Also known as
John De Burgh Perceval,
Linwood Robert Steven South
John Perceval had little formal training as an artist, but after he fell ill with polio at the age of 15 he concentrated on painting and drawing. He came to know the Boyd family and the Angry Penguins circle of Heide Park and they were the greatest influence on his developing style.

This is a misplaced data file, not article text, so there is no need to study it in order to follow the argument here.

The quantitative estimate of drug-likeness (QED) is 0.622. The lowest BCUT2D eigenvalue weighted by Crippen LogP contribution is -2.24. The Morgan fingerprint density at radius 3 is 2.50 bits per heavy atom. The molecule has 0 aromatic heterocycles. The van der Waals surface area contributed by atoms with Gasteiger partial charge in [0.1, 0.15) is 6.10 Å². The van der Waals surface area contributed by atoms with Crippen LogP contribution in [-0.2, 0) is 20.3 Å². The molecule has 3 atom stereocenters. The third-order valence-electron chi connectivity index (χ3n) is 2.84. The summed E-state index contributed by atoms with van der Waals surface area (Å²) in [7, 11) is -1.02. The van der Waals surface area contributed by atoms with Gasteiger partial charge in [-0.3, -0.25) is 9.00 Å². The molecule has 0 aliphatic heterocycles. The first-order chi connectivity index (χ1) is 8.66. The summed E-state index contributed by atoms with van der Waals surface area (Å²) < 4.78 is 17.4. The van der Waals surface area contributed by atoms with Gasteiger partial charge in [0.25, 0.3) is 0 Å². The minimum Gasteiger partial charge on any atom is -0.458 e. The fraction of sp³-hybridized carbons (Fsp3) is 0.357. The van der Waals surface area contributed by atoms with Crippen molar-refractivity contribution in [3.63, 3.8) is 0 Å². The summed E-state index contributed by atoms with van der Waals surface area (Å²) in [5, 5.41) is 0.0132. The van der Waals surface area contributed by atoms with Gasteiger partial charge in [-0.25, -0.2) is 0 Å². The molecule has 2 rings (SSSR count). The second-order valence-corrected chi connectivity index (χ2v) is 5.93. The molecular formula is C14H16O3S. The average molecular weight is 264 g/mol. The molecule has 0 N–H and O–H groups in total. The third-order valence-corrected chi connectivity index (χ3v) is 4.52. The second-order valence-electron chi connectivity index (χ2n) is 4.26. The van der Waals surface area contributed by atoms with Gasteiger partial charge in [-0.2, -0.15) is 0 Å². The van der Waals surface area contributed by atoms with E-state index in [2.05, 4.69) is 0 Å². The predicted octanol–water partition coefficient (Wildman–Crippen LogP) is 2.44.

John Perceval was born on 1 February 1923 with the name Linwood Robert Steven South Bruce Rock in Western Australia. His father, Robert South, was a wheat farmer, a man well known for his hard work and violent temper. His parents’ marriage was short-lived. His mother, born Dorothy Dolton, left when the boy was only 18 months old, with his older sister unhappily stayed with their father until 1934 when their mother married William de Burgh Perceval in Melbourne. John Perceval took his stepfather’s name, and began to attend Trinity Grammar. At the age of 15 he suffered from polio, and spent a year in hospital. As a part of his recovery he began to paint.He came to know the artists associated with Melbourne’s newly established Contemporary Art Society, and through them joined the circle of artists and writers around John and Sunday Reed at Heide Park. Despite his withered leg John Perceval enlisted in the Army as his skills as a draughtsman could be used in the Cartographic Company. Here he met Arthur Boyd, and then the entire extended Boyd family at Murrumbeena. He married Arthur’s youngest sister, Mary Boyd, in 1944. With Arthur Boyd and Neil Douglas he worked at the Murrumbeena pottery, making decorated pots and bowls. His paintings of this period show a strong influence of Arthur Boyd’s work, with a joyeus brush stroke and an almost naive quality. The Perceval family lived at Williamstown, at the old naval port on the mouth of the Yarra and the working harbour became a part of his subject matter. His subject matter was sometimes metaphorical, but always based in elements of his life. The city of Melbourne became the background for a nativity scene, painted in a style that quoted Breughel. His children: Matthew, Tessa, Celia and Alice all appear as reoccurring elements in his art. No more is this more evident than in his series of ceramic angels, made between 1957 and 1962. While they certainly quoted Renaissance sculptural figures and Piero della Francesca’s paintings, the joie de vivre of these (sometimes) quite naughty figures owes more to his observations of his children – although one is modelled on the satirist Barry Humphries. In 1959, Perceval was persuaded by Bernard Smith to join with his brothers-in-law Arthur and David Boyd, John Brack, Robert Dickerson, Charles Blackman and Clifton Pugh to form the Antipodeans a celebration of the human figure, in opposition to the rise of abstract art. His own paintings however concentrated on landscapes, and increasingly he found more nourishment from Vincent Van Gogh than any other artist. Perceval’s bad memories, alcoholism and long undiagnosed psychiatric illness meant that life was less than easy for his family and his marriage ended unhappily. In 1965 he was hospitalised for alcoholism, and in 1977 he entered the Larundal psychiatric hospital, where he stayed until 1986. Perceval continued to paint for the rest of his life, but although he had some commercial success, these later works appear crude when placed next to his paintings of the 1940s and ’50s.